Maybe give it a try?
Then it will become the swiss army chainsaw for DBdevs and DBA's.
I am happy with electron apps when quality is at the level of VScode.
Buy more RAM ;)
Think I'll stick to DataGrip personally, though I'd be interested to see some performance benchmarks to disprove my own comprehension of the quality of apps built primarily in HTML/JS/Electron.
Surely you don't use gmail or any other webmail or a web service?
Under the most charitable interpretation of the above, the Telegraph meant what it said, and only ever intended to use the data thus collected to optimize HVAC output to only those areas with enough human activity to warrant it.
But, you see, once they had the data about who was at their desk and who wasn't, it behooves them to act on it.
But why wait for evidence when posting "Micro$oft is evil" is more fun?
But that’s not at all what they said. The argument they used applies to anyone collecting data. Just like in the example they used.
For Europeans there is the GDPR.
This is also one of the things that AFAIK should be covered by the GDPR (contrary to the cookie banners with opt out that I personally expect will get their punishments soon.)
VS Code seems to have driven a lot of improvement to features most important to users based on this data.
Desktop apps are offline and so this is just gross. Make the app good by having a vision and employing domain experts, not trying to drive button click metrics or whatever.
I remember the file menu operations being hidden behind the round logo in the upper left corner.
The Microsoft ones are pretty good, for me at least :)
It's a developers tool
Remember, this behaviour (even if it is explicitly mentioned in the EULA) used to be called spyware and tools were created to detect and remove such things. Then the big companies caught on and spun it in the "but it's for the users!" direction, and now it's harmless? I see the "if you're using this and Azure you should trust Microsoft already" point, but this is presumably software that isn't for just interacting with Azure.
Given the sort of data that usually resides in databases, an application for interacting with them that will occasionally make connections out into the Internet just triggers suspicion regardless.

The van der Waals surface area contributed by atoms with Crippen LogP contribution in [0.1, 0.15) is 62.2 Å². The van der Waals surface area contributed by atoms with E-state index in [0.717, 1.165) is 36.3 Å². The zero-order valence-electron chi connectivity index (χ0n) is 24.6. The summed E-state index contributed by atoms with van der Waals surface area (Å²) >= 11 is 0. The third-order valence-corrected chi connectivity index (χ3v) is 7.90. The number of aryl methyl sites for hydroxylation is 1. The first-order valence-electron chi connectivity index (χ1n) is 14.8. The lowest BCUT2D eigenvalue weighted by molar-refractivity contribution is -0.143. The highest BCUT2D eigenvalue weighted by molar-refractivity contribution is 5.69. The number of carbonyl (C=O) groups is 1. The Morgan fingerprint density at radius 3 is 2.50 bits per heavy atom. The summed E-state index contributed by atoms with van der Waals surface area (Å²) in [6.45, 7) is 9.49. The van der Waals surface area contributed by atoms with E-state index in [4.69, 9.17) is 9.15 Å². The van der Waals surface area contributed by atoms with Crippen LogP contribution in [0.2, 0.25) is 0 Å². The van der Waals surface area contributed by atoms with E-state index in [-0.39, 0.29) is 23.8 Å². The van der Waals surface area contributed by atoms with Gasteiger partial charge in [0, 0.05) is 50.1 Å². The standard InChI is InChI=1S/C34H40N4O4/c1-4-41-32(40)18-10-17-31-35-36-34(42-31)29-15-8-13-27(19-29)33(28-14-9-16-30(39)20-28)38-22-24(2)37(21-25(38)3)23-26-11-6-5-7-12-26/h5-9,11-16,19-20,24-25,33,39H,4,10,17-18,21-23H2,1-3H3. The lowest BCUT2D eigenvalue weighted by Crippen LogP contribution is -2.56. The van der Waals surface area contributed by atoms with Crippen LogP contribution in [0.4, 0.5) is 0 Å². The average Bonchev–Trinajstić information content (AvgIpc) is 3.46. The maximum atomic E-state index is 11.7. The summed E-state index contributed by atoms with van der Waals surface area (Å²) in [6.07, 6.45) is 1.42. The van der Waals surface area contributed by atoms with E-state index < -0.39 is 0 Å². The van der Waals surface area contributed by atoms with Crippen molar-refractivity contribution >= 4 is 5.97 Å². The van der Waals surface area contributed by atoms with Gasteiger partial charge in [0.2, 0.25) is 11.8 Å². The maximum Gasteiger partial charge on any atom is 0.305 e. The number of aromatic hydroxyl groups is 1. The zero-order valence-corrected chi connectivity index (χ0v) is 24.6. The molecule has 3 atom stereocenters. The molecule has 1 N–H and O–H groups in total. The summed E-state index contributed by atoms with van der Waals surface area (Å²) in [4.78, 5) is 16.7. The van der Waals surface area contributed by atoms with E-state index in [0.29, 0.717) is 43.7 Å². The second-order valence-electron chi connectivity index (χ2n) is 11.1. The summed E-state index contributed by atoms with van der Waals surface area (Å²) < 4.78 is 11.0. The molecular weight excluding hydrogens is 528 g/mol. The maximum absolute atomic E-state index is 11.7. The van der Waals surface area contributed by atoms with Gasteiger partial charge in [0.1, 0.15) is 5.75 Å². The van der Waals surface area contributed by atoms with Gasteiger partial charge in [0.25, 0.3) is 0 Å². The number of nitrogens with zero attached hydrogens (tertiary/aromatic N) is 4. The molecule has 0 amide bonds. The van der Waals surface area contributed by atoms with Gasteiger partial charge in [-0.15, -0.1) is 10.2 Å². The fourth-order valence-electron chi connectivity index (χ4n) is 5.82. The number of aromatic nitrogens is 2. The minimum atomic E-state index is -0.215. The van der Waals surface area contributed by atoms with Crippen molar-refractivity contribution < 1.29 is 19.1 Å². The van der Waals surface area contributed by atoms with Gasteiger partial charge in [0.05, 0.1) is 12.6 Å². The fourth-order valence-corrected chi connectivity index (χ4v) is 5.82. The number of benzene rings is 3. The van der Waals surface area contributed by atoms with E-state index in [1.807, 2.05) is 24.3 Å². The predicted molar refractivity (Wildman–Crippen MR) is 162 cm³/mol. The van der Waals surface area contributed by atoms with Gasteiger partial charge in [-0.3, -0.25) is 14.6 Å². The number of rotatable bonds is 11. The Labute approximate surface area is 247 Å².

Seriously, even if performance of JS has been dragged kicking and screaming in to the 21st century now, the huge memory footprint of these abominations feels utterly wrong to me.
A few other issues:
Creating a connection from the command palette can not use a non-default port. You'll need to edit the settings file by hand to change that.
Currently no support for SSH tunnels (unless you launch a tunnel yourself from a terminal). I've opened a GitHub issue for that support.
When running a query it keeps asking me for a username for the connection, even though the username is configured in the connection profile.
I currently use datagrip, but I'd much prefer to stay within the vscode interface rather than switching between the two, as I'm much more familiar with the vscode keyboard shortcuts and command palette. It's never really obvious which connection a datagrip "console" is attached to.
Our DB servers don’t have any ports listening on the internet, not even SSH.
TLS can be enforced for DB connections (both pg and mssql support this), but that’s still prone to credential stuffing and the client machine isn’t usually authenticated. Lots of regulations generally require some extra security layer protecting connections to the DB.
* This looks like a neat tool. Will check this out and compare it to DataGrip, Dbeaver etc.
* It's electron. This is terrible.
* There's analytics code in there. This is terrible.
Microsoft's VS Code is a good example - I've also been using Azure Data Studio for SQL Server for a while now, and have found it to be performant, extensible and nice to work with (it's surplanted SSMS for me). I've been hoping Microsoft would add Postgres support to Data Studio for a while, so I'm very pleased to see this.